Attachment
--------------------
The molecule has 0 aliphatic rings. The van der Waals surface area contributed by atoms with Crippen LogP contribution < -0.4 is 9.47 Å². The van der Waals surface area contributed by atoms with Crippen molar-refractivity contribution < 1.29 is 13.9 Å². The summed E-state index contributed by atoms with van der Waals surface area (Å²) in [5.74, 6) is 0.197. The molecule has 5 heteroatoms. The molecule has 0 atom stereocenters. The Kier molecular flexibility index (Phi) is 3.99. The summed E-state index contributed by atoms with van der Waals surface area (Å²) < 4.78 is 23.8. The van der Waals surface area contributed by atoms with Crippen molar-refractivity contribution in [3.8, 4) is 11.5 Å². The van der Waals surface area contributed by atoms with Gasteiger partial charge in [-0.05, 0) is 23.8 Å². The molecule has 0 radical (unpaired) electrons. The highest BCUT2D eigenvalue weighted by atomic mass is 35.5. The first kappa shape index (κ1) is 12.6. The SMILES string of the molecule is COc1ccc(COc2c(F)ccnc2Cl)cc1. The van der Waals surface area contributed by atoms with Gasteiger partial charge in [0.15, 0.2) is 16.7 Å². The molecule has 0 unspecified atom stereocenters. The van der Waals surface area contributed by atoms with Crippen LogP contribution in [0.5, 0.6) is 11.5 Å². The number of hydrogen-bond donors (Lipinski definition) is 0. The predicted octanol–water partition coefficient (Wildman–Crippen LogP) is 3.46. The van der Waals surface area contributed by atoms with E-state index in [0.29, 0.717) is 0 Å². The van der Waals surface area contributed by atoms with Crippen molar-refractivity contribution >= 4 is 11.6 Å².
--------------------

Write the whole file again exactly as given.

The molecule has 0 aliphatic rings. The van der Waals surface area contributed by atoms with Crippen LogP contribution < -0.4 is 9.47 Å². The van der Waals surface area contributed by atoms with Crippen molar-refractivity contribution < 1.29 is 13.9 Å². The summed E-state index contributed by atoms with van der Waals surface area (Å²) in [5.74, 6) is 0.197. The molecule has 5 heteroatoms. The molecule has 0 atom stereocenters. The Kier molecular flexibility index (Phi) is 3.99. The summed E-state index contributed by atoms with van der Waals surface area (Å²) < 4.78 is 23.8. The van der Waals surface area contributed by atoms with Crippen molar-refractivity contribution in [3.8, 4) is 11.5 Å². The van der Waals surface area contributed by atoms with Gasteiger partial charge in [-0.05, 0) is 23.8 Å². The molecule has 0 radical (unpaired) electrons. The highest BCUT2D eigenvalue weighted by atomic mass is 35.5. The first kappa shape index (κ1) is 12.6. The SMILES string of the molecule is COc1ccc(COc2c(F)ccnc2Cl)cc1. The van der Waals surface area contributed by atoms with Gasteiger partial charge in [0.15, 0.2) is 16.7 Å². The molecule has 0 unspecified atom stereocenters. The van der Waals surface area contributed by atoms with Crippen LogP contribution in [0.5, 0.6) is 11.5 Å². The number of hydrogen-bond donors (Lipinski definition) is 0. The predicted octanol–water partition coefficient (Wildman–Crippen LogP) is 3.46. The van der Waals surface area contributed by atoms with E-state index in [0.29, 0.717) is 0 Å². The van der Waals surface area contributed by atoms with Crippen molar-refractivity contribution >= 4 is 11.6 Å².